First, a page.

The Rope of Hope
by Paul Wilber
“As for you, because of the blood of my covenant with you, I will free your prisoners from the waterless pit. Return to your fortress, you prisoners of hope; even now I announce that I will restore twice as much to you. (Zechariah 9:11-12)
I recently re-discovered this gem in Zechariah, and although some might focus on the obvious blessing contained in the last few words, I found myself infatuated by the phrase, “prisoners of hope.”
The Apostle Paul declared himself to be a “bondslave” of Messiah Yeshua in Romans 1:1. But here, Zechariah says we are tied to this thing called “hope,” by reason of a covenant of blood.
I had always thought, until recently, that hope was kind of like the “red-headed” stepchild of faith. This turns out not to be the case, at least in my mind. We all know the word HOPE is the title of the Israeli national anthem, Ha Tikvah. But it turns out that word “tikvah” (H8615) has two meanings, and the one meaning of “an expectation” or “an attitude of anticipation” was NOT the primary meaning of the word. Rather, the first definition of hope really surprised me. Strong’s Concordance defined it as “A feminine noun referring to a cord, a line. It refers to a piece of rope or a cord made of bright red thread…[e.g.] that Rahab placed in her window.”
Very interesting! Also of note is the color chosen for this signal cord that was hung outside Rahab’s window. The crimson red color with a hint of bright orange was used for several articles found in the Tabernacle of Moses, and it is also the color representing the birthright (as you might remember, the firstborn of every womb, whether man or beast, had to be redeemed with blood, see Exodus 13:12-13).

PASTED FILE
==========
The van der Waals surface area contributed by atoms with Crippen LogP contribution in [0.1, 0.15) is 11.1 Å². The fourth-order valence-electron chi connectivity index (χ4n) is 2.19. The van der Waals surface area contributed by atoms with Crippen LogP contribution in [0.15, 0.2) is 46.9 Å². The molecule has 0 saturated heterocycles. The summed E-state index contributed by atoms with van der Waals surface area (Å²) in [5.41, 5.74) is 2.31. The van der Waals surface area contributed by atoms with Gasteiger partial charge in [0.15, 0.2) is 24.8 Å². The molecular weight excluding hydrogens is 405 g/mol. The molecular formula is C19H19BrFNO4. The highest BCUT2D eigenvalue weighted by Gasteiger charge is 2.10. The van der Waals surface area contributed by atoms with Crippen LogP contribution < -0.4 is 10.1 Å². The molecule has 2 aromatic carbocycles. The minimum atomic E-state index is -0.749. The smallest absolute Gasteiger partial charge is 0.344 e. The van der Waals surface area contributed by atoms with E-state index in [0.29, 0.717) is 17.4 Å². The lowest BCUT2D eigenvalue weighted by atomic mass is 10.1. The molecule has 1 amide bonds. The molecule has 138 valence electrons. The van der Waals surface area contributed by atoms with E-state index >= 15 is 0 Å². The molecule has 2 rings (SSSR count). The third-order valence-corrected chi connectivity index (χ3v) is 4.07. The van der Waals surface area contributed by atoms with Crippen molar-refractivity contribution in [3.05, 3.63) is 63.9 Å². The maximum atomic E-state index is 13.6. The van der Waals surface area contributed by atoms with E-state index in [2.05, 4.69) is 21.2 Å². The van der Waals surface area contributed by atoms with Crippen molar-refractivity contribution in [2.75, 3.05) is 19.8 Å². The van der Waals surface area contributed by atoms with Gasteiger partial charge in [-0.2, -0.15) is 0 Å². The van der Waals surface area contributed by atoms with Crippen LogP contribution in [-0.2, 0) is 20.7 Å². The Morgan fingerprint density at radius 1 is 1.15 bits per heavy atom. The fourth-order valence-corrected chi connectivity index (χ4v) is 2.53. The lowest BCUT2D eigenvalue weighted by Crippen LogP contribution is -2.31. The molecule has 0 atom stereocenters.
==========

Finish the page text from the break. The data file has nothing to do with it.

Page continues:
A cord is not constructed from a single strand. Ecclesiastes 4:12 reminds us that “Though one may be overpowered…a cord of three strands is not quickly broken.”
So my question was: What might be the three strands that make up the rope of hope? Here’s what I received in prayer: First, there needs to be a promise. Rahab asked the two spies for a promise to save her life, and the lives of her family in exchange for the kindness she had shown them. Second, there must be patience. She had to wait patiently for the promise to be fulfilled. And, third, there was an appointed time for the promise to come to pass.
While sharing this little insight recently, I began to braid together three lengths of crimson cord. You could clearly see that a single strand was very difficult to grasp and could easily be taken from my hand with very little force. But, by the time I finished the process of braiding the three strands together I had something of substance, which could not easily be taken from me.
And so it is with HOPE. Hold on to the promise, as you persevere with patience until the appointed time when the hope will be fulfilled.